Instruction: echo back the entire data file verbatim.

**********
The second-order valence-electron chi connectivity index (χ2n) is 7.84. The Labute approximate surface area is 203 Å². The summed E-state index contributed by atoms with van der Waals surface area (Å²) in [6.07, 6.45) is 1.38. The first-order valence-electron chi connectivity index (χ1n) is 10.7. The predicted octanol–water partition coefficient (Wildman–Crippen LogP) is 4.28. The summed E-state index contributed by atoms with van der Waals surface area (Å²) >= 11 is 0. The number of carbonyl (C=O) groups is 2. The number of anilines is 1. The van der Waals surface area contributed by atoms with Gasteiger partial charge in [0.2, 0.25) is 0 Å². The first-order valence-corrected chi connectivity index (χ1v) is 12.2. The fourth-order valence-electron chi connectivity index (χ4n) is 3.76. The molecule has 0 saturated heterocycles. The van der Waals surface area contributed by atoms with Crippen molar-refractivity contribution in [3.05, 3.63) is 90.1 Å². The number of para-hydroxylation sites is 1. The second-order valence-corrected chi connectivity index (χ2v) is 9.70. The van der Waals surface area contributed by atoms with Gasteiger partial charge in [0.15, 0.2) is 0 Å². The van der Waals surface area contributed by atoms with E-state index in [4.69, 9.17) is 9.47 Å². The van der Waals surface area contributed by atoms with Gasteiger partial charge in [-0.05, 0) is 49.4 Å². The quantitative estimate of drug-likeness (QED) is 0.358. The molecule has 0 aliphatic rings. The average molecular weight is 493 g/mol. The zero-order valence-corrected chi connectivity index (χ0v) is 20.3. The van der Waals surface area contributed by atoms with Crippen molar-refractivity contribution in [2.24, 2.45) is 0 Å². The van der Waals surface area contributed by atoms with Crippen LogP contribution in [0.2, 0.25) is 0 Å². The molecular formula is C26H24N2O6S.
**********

The second-order valence-electron chi connectivity index (χ2n) is 7.84. The Labute approximate surface area is 203 Å². The summed E-state index contributed by atoms with van der Waals surface area (Å²) in [6.07, 6.45) is 1.38. The first-order valence-electron chi connectivity index (χ1n) is 10.7. The predicted octanol–water partition coefficient (Wildman–Crippen LogP) is 4.28. The summed E-state index contributed by atoms with van der Waals surface area (Å²) >= 11 is 0. The number of carbonyl (C=O) groups is 2. The number of anilines is 1. The van der Waals surface area contributed by atoms with Gasteiger partial charge in [0.2, 0.25) is 0 Å². The first-order valence-corrected chi connectivity index (χ1v) is 12.2. The fourth-order valence-electron chi connectivity index (χ4n) is 3.76. The molecule has 0 saturated heterocycles. The van der Waals surface area contributed by atoms with Crippen molar-refractivity contribution in [3.05, 3.63) is 90.1 Å². The number of para-hydroxylation sites is 1. The second-order valence-corrected chi connectivity index (χ2v) is 9.70. The van der Waals surface area contributed by atoms with Gasteiger partial charge in [0.15, 0.2) is 0 Å². The van der Waals surface area contributed by atoms with E-state index in [4.69, 9.17) is 9.47 Å². The van der Waals surface area contributed by atoms with Gasteiger partial charge in [-0.05, 0) is 49.4 Å². The quantitative estimate of drug-likeness (QED) is 0.358. The molecule has 0 aliphatic rings. The average molecular weight is 493 g/mol. The zero-order valence-corrected chi connectivity index (χ0v) is 20.3. The van der Waals surface area contributed by atoms with Crippen molar-refractivity contribution in [2.24, 2.45) is 0 Å². The van der Waals surface area contributed by atoms with Crippen LogP contribution in [0.2, 0.25) is 0 Å². The molecular formula is C26H24N2O6S.